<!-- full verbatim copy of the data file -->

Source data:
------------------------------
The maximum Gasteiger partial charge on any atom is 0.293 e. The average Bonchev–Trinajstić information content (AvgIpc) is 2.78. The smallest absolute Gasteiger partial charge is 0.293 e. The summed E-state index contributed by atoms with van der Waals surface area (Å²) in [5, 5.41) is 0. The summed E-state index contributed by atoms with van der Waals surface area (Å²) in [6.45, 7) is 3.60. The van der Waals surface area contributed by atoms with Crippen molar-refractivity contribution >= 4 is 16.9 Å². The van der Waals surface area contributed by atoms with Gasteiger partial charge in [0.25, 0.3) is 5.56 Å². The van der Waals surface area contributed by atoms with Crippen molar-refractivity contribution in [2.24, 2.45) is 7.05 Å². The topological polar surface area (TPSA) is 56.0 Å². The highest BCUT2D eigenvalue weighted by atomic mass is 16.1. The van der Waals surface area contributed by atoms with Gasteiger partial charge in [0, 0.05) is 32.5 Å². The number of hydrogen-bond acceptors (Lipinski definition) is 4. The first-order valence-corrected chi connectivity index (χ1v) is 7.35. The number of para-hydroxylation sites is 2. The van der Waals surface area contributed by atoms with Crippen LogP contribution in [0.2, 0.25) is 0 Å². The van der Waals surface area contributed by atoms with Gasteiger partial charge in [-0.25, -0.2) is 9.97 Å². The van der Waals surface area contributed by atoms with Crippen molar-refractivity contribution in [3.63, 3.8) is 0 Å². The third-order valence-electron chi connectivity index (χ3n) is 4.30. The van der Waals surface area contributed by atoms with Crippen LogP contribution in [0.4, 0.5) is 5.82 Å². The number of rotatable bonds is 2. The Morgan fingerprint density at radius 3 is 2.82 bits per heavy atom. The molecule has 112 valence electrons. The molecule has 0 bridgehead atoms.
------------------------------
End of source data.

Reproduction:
The maximum Gasteiger partial charge on any atom is 0.293 e. The average Bonchev–Trinajstić information content (AvgIpc) is 2.78. The smallest absolute Gasteiger partial charge is 0.293 e. The summed E-state index contributed by atoms with van der Waals surface area (Å²) in [5, 5.41) is 0. The summed E-state index contributed by atoms with van der Waals surface area (Å²) in [6.45, 7) is 3.60. The van der Waals surface area contributed by atoms with Crippen molar-refractivity contribution >= 4 is 16.9 Å². The van der Waals surface area contributed by atoms with Gasteiger partial charge in [0.25, 0.3) is 5.56 Å². The van der Waals surface area contributed by atoms with Crippen molar-refractivity contribution in [2.24, 2.45) is 7.05 Å². The topological polar surface area (TPSA) is 56.0 Å². The highest BCUT2D eigenvalue weighted by atomic mass is 16.1. The van der Waals surface area contributed by atoms with Gasteiger partial charge in [0, 0.05) is 32.5 Å². The number of hydrogen-bond acceptors (Lipinski definition) is 4. The first-order valence-corrected chi connectivity index (χ1v) is 7.35. The number of para-hydroxylation sites is 2. The van der Waals surface area contributed by atoms with Crippen LogP contribution in [0.2, 0.25) is 0 Å². The van der Waals surface area contributed by atoms with Gasteiger partial charge in [-0.25, -0.2) is 9.97 Å². The van der Waals surface area contributed by atoms with Crippen molar-refractivity contribution in [3.63, 3.8) is 0 Å². The third-order valence-electron chi connectivity index (χ3n) is 4.30. The van der Waals surface area contributed by atoms with Crippen LogP contribution in [0.4, 0.5) is 5.82 Å². The number of rotatable bonds is 2. The Morgan fingerprint density at radius 3 is 2.82 bits per heavy atom. The molecule has 112 valence electrons. The molecule has 0 bridgehead atoms.